For Andrew Walton, becoming an artist was in the cards. “The art chooses you, not the other way round,” says Walton, who is known for his detailed renderings of ships and boats and those who handle them.
“My grandfather was a talented watercolorist,” the 57-year-old Briton says. “My interest in art began with him, and as I had a modicum of talent, I ended up with a few school art prizes and found myself pursuing an artistic career.”
Growing up by the sea gave Walton’s interest a focus. “My father always had a dinghy, and from [when I was] a very small boy he would take me out sailing,” he says. “My love of the sea stemmed from that quality time with my father. He worked hard, and I didn’t see a lot of him, so the time in the boat was very precious … hopefully for him, as well.”
Walton graduated from England’s Kingston University, then worked with some U.K. publishing houses. He has shown his work with the Royal Society of Marine Artists and at the International Marine Art Exhibition and Sale at Mystic Seaport in Mystic, Connecticut.
Racing on Long Island Sound shows the craft Walton admires most: the small boats that ordinary folk own and use. “I love to create a story with a cast of characters … lots of action and tension combined with, hopefully, a convincing sense of the sea and sky,” he says. “Here, I wanted to get that end-of-day feel — the last run to home, and last in buys the beer.”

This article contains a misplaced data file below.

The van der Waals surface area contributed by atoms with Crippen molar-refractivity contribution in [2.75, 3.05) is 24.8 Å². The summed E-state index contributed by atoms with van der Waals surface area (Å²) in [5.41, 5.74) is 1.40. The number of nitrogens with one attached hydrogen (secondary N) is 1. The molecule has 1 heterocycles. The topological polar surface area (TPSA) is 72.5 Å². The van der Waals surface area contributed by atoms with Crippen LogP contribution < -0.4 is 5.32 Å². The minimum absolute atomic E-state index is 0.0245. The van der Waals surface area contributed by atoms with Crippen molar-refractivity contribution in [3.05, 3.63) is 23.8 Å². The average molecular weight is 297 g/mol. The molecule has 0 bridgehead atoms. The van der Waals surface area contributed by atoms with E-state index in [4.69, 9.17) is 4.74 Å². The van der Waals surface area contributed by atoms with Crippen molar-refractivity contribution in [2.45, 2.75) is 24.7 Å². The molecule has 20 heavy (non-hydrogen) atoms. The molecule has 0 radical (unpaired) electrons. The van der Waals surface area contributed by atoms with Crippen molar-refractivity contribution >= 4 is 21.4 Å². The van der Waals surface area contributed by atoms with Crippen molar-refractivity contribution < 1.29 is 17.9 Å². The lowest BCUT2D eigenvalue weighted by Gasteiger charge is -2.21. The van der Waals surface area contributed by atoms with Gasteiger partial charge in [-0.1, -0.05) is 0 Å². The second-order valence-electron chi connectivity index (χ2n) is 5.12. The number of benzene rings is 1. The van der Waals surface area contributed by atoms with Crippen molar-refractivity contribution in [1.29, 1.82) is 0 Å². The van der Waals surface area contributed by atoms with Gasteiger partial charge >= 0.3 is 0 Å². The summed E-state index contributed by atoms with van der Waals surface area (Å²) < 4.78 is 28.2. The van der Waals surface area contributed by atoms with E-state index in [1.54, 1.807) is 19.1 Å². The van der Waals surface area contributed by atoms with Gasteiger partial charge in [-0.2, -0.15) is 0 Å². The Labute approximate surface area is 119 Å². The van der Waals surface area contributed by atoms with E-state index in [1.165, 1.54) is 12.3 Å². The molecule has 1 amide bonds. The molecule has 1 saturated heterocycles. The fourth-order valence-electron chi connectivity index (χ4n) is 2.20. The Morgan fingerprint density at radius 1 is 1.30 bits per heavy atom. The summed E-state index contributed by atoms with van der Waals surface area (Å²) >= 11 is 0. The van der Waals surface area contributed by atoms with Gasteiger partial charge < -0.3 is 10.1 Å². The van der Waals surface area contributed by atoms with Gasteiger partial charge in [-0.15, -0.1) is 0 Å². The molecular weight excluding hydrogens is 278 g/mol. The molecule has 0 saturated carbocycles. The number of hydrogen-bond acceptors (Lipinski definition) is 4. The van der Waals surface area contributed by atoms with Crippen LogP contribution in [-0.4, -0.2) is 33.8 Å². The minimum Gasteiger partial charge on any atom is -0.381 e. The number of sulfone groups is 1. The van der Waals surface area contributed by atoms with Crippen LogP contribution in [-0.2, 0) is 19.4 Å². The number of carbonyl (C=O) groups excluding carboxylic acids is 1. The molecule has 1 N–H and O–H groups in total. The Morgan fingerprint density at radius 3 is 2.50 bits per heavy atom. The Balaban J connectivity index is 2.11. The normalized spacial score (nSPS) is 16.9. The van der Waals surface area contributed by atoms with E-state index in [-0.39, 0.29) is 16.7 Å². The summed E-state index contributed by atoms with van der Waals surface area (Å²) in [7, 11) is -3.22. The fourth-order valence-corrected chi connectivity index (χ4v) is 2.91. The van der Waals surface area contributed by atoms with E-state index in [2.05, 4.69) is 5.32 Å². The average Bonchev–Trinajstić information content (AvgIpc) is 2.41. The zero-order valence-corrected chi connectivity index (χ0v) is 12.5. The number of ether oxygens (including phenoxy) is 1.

Portraying the crew accurately is an important aspect of the piece. “Without them, the boat ain’t going anywhere, and without getting it all trimmed out, the crew won’t be getting anywhere fast, either,” Walton says. “There is a symbiotic relationship between the crew, the boat and the elements. That’s what interests me, and that’s what I strive to portray. I hope people enjoy losing themselves in that moment, looking at the work.”
To view this and other works by Andrew Walton, visit the J. Russell Jinishian Gallery website at jrusselljinishiangallery.com or visit the gallery at 1899 Bronson Road in Fairfield, Connecticut.
This article originally appeared in the January 2017 issue.